Title: The Ghost of You
Fandom: Warehouse 13
Disclaimer: I don't own them.
Summary: Helena is gone, but for Myka the Warehouse is still full of memories of her.
Note: Takes place directly after episode 3x01 "The New Guy".
After her betrayal, the common areas of the Warehouse had been combed through and all traces of Helena G. Wells removed.
The spare pair of heeled boots that had resided on the floor beside the recliner for months were gone.
The gaudy War of the Worlds mug Helena favored at tea time was nowhere to be found.
The table strewn with do-dads and what's-it's that had serviced as Helena's work station was now bare.
The worn leather jacket that Helena had loved so much no longer hung lazily over Artie's chair (and it had always been Artie's chair because Helena knew it bothered him).
The coloured pens that Helena had delighted in were no longer spread around the office, the faint scent of lavender no longer hovered in the air, and post-it notes with messages like 'How do you stop gravity from being such a drag?' were no longer stuck all around office.
All traces of Helena had been sanitized, but as soon as Myka walked back into the Warehouse, she realized that despite the physical absence of Helena and her 'things', that Helena's presence was still everywhere.
Helena's boots no longer lay on the floor by the recliner, but just seeing the recliner reminded Myka of them. It reminded Myka of kneeling on the floor between Helena's legs in her room at the B&B, slowly, teasingly running her fingers up the leather boots as Helena's dark eyes regarded her covetously, her wonderfully pouty lips slightly parted with longing. Just thinking of the missing boots reminded Myka how her body had shivered when Helena breathily exhaled, "Darling, please," and how she had hastily tugged off Helena's boots before surging up to capture her lips in a hungry kiss. Just seeing the recliner made Myka's heart ache with longing to be in Helena's arms once again.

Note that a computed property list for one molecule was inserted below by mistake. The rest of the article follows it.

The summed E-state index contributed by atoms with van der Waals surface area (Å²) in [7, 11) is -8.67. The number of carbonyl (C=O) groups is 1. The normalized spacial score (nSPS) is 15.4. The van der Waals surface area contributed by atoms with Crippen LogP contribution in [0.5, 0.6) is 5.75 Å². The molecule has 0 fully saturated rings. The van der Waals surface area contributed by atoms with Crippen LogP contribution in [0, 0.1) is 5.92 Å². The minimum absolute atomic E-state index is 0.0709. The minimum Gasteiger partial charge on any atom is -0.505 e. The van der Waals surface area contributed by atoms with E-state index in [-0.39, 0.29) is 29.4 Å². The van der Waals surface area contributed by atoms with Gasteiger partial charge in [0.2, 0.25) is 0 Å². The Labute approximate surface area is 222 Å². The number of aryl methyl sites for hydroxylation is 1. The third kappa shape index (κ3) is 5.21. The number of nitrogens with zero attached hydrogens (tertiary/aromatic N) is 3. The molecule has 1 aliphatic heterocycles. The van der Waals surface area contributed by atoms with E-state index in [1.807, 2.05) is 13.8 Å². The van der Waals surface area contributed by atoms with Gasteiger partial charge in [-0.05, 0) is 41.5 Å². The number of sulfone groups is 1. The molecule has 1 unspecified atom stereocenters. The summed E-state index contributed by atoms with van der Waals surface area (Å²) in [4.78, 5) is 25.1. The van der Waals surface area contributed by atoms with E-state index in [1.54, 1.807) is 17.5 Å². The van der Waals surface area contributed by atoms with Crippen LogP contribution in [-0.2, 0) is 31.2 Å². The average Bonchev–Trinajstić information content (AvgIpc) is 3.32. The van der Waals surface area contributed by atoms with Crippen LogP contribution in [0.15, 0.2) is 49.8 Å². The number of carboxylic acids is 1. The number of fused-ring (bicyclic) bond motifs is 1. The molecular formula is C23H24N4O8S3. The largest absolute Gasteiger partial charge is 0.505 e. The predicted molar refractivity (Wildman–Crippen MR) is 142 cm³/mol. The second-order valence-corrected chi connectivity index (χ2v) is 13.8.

Helena's War of the Worlds mug was gone, but every time Leena made a pot of tea, Myka would think about it. She would think about how she had hummed and hawed over whether or not to buy the mug for Helena, and then about how nervous she had been when she handed the gift-wrapped box to Helena one night as they sat together in the B&B's library.
Helena had looked down at the present in her hands and smiled. Myka had known that it was a ridiculous reaction to have, but her heart had actually stopped beating when Helena smiled at her, and when Helena had whispered, "A present? For me?" in the soft, vulnerable tone of voice that Myka only heard when she and Helena were alone together, Myka's cheeks flushed.
The gentle, the almost shy quality that had entered Helena's voice made Myka's stomach flutter with butterflies, but despite the havoc Helena's voice and smile were wreaking, Myka managed to mumble, "I just thought you might like it. You said you didn't have too many things and, I don't know, I guess I thought that maybe this could, you know … be a thing … that you could have. Just for you," she added before self-consciously whispering, "It's probably stupid," under her breath a moment later.
Feeling vaguely humiliated by her rambling Myka started to withdraw into herself, but before she could make an excuse and awkwardly escape, Helena reached out and touched her arm. Her thumb stroked the upper part of Myka's arm fondly, and then, smiling gently, Helena drew her hand down Myka's arm drawing a small, bashful smile from Myka. When their fingers met, Helena twined them together, and then looking directly into Myka's eyes she whispered "Thank you," before leaning forward to kiss Myka's cheek.